I think, as a toy, Lego is second to none.  My happiest moments as a child involved Lego in some way or another (often in fairly imaginative and sometimes unpleasant ways), and this memory sticks around.  I still get a jolt of wonder whenever I see the newly released products and, given my druthers, I'd buy them all (especially the Haunted House model from 2012 - a model I crave).  Lego seemed to realise this in around 2003 with the Lego Creator range and more so in 2007 with the advent of the Lego Modular Houses range.  These wonderful models were a response to feedback from the well established Adult Fans of Lego (AFOL - any organisation that ends up with an acronym must have clout) and have been developed ever since.  This has been supplemented by other incredible models, such as the green biplane, the carousel, the TGV locomotive and more, all found here, under 'Expert':  These intricate models are expensive, yes, but beautiful.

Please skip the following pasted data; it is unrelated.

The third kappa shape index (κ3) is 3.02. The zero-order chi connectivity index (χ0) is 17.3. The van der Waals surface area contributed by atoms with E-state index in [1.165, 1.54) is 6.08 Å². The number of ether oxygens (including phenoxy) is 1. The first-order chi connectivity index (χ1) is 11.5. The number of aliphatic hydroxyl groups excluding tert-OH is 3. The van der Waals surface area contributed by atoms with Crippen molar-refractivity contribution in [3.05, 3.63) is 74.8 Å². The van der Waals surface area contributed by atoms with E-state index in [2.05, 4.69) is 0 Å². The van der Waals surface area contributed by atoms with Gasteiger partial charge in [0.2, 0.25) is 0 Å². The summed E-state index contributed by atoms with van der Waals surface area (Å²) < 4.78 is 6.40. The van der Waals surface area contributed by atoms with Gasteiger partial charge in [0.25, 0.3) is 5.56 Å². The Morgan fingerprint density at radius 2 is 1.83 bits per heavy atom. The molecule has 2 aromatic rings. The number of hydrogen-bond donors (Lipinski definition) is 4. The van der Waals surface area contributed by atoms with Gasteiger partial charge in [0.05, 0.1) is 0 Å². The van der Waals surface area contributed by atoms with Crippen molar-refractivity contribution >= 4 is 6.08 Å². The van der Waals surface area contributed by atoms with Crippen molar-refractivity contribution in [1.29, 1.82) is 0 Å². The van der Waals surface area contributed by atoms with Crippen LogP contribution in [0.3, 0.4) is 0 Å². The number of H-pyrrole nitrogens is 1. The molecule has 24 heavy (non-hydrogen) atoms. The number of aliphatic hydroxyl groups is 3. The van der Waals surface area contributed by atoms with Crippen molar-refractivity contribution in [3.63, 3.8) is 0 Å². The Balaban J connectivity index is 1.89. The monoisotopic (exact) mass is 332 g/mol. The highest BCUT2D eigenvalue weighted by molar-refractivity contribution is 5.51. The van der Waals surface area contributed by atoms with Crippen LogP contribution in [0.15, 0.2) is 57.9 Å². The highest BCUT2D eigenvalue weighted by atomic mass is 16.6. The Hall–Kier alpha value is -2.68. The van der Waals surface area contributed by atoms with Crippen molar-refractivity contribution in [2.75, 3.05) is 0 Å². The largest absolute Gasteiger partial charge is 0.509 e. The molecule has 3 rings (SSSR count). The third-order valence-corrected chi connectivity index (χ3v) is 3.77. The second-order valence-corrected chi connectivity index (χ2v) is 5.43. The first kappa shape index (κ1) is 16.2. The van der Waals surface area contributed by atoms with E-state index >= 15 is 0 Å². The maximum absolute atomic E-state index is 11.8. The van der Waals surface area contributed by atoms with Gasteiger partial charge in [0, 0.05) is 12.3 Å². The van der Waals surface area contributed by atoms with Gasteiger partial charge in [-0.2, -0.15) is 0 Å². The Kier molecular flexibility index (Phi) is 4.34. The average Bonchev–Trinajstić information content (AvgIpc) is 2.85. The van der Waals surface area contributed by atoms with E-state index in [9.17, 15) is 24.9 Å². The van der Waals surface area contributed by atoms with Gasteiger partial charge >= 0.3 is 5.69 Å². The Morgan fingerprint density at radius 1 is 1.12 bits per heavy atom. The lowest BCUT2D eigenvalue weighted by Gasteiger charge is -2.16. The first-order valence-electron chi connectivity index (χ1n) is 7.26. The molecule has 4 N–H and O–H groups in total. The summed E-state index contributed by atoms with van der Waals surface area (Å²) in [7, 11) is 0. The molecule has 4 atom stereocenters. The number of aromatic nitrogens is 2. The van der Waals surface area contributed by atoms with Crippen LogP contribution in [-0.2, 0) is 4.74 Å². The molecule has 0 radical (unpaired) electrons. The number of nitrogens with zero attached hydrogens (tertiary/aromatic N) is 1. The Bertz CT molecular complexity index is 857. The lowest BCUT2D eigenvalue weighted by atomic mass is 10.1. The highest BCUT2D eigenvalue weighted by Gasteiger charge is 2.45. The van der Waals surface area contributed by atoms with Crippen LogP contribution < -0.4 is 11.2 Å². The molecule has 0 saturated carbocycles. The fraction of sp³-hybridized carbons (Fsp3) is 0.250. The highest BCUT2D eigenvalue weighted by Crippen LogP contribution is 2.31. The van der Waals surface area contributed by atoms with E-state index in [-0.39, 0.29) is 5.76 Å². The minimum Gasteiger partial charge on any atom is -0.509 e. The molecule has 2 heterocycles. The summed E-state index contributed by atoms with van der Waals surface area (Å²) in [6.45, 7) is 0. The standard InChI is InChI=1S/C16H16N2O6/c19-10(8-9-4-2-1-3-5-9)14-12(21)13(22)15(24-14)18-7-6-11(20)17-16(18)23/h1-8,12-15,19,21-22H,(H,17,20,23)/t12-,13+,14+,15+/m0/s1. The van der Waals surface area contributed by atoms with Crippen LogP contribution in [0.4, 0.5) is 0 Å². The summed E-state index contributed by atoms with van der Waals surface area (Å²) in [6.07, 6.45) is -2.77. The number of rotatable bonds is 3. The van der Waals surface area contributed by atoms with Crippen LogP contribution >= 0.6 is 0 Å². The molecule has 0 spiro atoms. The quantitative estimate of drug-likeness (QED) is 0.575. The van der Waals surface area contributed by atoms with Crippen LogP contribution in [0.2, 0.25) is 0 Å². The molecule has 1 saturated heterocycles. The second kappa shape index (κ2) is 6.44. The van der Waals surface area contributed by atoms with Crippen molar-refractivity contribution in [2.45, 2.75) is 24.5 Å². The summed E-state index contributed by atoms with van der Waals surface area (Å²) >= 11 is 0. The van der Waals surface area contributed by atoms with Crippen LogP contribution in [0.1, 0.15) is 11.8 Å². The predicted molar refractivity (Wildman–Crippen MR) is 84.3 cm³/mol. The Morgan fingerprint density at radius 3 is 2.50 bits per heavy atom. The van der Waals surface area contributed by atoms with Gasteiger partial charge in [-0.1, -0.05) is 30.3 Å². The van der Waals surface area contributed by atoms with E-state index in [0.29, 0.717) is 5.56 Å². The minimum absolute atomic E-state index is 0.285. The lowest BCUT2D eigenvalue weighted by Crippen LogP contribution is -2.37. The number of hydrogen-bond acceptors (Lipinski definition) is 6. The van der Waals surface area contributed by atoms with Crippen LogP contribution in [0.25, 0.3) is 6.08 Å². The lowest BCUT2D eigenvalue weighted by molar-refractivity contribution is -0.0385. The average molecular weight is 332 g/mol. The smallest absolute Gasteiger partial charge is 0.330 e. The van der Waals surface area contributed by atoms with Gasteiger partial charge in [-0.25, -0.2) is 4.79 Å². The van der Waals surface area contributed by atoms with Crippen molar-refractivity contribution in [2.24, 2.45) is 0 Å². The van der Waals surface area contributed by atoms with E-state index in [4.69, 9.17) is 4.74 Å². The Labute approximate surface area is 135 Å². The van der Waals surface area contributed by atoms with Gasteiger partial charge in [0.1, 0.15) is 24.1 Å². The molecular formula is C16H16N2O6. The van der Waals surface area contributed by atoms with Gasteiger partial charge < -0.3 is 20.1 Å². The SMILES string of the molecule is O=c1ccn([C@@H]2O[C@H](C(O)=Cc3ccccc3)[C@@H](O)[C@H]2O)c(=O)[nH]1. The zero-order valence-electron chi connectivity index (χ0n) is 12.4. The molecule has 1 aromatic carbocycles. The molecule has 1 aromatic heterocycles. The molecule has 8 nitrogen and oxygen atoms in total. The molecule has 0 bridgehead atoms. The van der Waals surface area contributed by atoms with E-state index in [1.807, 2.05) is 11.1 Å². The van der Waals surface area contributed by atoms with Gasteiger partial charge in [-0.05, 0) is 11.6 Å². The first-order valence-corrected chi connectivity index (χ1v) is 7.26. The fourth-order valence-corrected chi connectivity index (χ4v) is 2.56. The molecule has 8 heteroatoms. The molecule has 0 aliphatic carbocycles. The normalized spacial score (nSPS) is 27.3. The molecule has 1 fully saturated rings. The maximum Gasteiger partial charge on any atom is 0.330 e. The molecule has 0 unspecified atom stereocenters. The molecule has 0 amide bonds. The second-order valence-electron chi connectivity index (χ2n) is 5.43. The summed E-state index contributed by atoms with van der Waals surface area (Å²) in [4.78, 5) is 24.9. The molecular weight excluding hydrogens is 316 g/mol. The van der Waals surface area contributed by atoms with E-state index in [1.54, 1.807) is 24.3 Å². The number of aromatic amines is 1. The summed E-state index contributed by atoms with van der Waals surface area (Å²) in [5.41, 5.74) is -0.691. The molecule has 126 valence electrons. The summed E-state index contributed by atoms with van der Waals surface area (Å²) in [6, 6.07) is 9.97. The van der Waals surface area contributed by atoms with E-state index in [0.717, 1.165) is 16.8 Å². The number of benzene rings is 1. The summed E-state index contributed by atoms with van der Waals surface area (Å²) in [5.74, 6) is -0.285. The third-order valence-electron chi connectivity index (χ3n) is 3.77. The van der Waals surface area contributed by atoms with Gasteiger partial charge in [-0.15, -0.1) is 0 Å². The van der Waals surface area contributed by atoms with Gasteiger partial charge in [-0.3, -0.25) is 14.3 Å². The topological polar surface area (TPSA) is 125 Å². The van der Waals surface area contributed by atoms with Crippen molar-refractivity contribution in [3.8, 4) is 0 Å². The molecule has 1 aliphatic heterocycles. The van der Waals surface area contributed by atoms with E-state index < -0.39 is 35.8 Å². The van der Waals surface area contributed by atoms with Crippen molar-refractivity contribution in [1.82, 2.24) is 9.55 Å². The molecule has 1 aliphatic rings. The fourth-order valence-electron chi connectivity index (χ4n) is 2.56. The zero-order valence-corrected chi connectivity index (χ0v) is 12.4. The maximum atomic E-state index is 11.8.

Then came the Lego architecture range, bringing Lego into the realm of legitimate ornaments for homes.  This range represents famous landmarks built on a micro-scale, but keeping the requisite level of detail.  I have no idea who they have working on this range, but their eye for detail and sheer design ability is eye-watering.

But their finest move yet, in my opinion, was the Cuusoo website, which enables Lego fans to design and promote their own ranges of models.  This is precisely where the DeLorean had its birth - the model was uploaded to the site, and gained 10,000 votes of support, meaning that Lego had to consider making it a purchasable product.  Currently doing very well is the Ghostbusters range, designed by some genius of the highest order (go here to vote for it!!).  With this level of creativity, I can see Lego enjoying  their renaissance for many more years, meaning that if I ever get round to having kids, the company and their products will still be around - a prospect that was by no means certain at the turn of the century.